United States v. Bryson, 434 F. Supp. 986 (W.D. Okla. 1977)
June 27, 1977
Kenneth Richard BRYSON, aka Ken Richard Bryson, Defendant.
United States District Court, W. D. Oklahoma.
*987 William R. Burkett, U. S. Atty. by John E. Green and O. B. Johnston, III, Asst. U. S. Attys., Oklahoma City, Okl., for plaintiff.
Don E. Hamilton, Phillip E. Lambert, Oklahoma City, Okl., for defendant.
DAUGHERTY, Chief Judge.
The court has examined the "Motion for a New Trial and a Complaint for Obstruction of Justice" filed herein by the defendant. The defendant seeks a new trial on the ground that a defense witness, Kathy Ballard, was not available prior to trial, and that her testimony would prove "beyond doubt the incoese [sic] of the said defendant/Kenneth Richard Bryson." In support thereof he attaches the Affidavit of Kathy Ballard in which she states that she was acquainted with the defendant, Leslie Jeffreys and Joe Huff, who testified for the government, and various other persons whose names were mentioned during the trial. She further states that Jeffreys was having an affair with Pierre Taron, Jr., and took a four-day trip to Washington, D. C. with him in June, 1974 under an assumed name. The affiant admits that she had been having an affair with the defendant and that she sought to avoid appearing at the trial after Jeffreys told her this would come out if she testified.
As pointed out in United States v. Maestas, 523 F.2d 316, 320 (C.A.10 1975):
"A Motion for a new trial is generally not regarded with favor and is granted only with great caution.
. . . . .
Before a new trial for newly discovered evidence should be granted, the defendant has the burden to show that the evidence was discovered since trial; facts from which the court may infer reasonable diligence on the part of the movant; and that the evidence is not merely cumulative or impeaching but is material and of such a character that on a new trial such evidence would probably produce a different result."
Accord, United States v. Rachal, 473 F.2d 1338 (C.A.5 1973); United States v. Littlepage, 465 F.2d 63 (C.A.5 1972).
Tested by these criteria it is readily apparent that the defendant has made no showing in his Motion which would entitle him to a new trial. The evidence is not really newly discovered but rather testimony defendant claims was not available until after the trial because the witness could not be found. His claim of diligence is seriously undermined by the failure of the defense to have a subpoena issued for the witness or to request a continuance on the basis of her unavailability.
It is also plain that the testimony is not really material. The crime charged occurred on March 11, 1975. Assuming the *988 truth of all matters contained in the Affidavit, none bear upon any issue in this case. There is nothing to indicate affiant had any knowledge of the events which occurred on March 11, 1975. Most favorably construed to the defendant, the matters stated in the Affidavit would be only impeaching and cumulative.
Finally it is certain that the evidence is not of such a character that it would probably produce an acquittal in the event of a new trial. The defendant took the stand. He generally admitted the operative facts upon which the government built its case and attempted to explain away the force of the government's proof. The allegedly missing witness was not privy to any of the crucial events. The defendant sought to create an image of a righteous father and family man and it is difficult to see how this image would be enhanced or his story rendered any more believable by the testimony of a woman with children who had engaged in an adulterous affair with the defendant.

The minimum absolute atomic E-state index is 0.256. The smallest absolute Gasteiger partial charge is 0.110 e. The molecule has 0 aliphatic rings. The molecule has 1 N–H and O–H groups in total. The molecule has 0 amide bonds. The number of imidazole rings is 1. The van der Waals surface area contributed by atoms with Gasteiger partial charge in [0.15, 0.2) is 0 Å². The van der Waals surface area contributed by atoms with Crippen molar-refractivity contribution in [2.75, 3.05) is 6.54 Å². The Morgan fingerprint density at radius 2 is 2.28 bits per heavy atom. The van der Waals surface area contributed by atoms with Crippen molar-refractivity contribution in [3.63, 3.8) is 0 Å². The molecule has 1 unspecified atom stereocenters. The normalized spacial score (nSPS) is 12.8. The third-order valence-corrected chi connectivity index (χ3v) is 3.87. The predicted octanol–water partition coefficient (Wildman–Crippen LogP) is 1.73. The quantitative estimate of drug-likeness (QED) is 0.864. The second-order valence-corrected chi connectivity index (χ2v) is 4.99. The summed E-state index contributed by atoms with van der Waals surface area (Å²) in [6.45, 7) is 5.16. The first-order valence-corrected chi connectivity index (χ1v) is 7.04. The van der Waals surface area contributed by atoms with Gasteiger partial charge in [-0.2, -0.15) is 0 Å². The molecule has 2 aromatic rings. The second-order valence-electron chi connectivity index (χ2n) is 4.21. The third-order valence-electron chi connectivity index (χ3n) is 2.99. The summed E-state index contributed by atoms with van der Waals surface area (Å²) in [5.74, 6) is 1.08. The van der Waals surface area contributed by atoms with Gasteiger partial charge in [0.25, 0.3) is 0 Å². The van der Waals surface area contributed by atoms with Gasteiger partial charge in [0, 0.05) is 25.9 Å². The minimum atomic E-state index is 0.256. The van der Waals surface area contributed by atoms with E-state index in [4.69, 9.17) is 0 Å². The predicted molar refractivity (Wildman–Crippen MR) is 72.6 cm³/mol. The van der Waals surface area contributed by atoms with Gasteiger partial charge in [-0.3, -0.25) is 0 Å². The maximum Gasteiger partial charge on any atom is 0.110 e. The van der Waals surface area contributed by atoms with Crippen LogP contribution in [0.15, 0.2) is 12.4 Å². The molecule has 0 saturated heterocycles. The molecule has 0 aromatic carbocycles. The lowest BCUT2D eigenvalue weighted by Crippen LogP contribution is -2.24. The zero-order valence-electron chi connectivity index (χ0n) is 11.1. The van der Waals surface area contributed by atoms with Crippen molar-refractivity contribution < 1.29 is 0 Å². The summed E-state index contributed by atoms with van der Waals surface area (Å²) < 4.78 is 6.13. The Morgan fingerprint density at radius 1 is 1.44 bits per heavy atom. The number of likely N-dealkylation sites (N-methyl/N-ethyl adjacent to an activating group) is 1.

The defendant's request for a criminal complaint must likewise be rejected. Rule 3, Federal Rules of Criminal Procedure requires that a complaint shall be made upon oath before a magistrate. There is no compliance with the Rule, but, in any event, the court would not accept for filing a complaint which had not been authorized by the United States Attorney.
Federal courts have no jurisdiction of cases prosecuted in the name of the United States unless they are prosecuted by the United States Attorney. Confiscation Cases 74 U.S. 454, 7 Wall 454, 19 L. Ed. 196 (1869). United States v. Stone, 8 F. 232 (C.C.Tenn.1881). See also Home News Publishing Co. v. United States, 329 F.2d 191 (C.A.5 1964); United States v. Denton, 307 F.2d 336 (C.A.6 1962). The prosecution of criminal actions in the federal courts is a matter solely within the discretion of the Attorney General of the United States and duly authorized United States Attorneys. Inmates of Attica Correctional Facility v. Rockefeller, 477 F.2d 375 (C.A.2 1973); Powell v. Katzenbach, 123 U.S.App.D.C. 250, 359 F.2d 234 (1965), cert. denied, 384 U.S. 906, 86 S. Ct. 1341, 16 L. Ed. 2d 359; Moses v. Kennedy, 219 F. Supp. 762 (D.D.C. 1963), affmd. 342 F.2d 931 (1965); United States v. Cox, 342 F.2d 167 (C.A.5 1965), cert. denied, 381 U.S. 935, 85 S. Ct. 1767, 14 L. Ed. 2d 700; Smith v. United States, 375 F.2d 243 (C.A.5 1967); Pugach v. Klein, 193 F. Supp. 630 (S.D.N.Y.1961). Private citizens, therefore, have no right to institute criminal prosecutions in federal court.
Accordingly, the "Motion for New Trial and a Complaint for Obstruction of Justice" is denied.
IT IS SO ORDERED.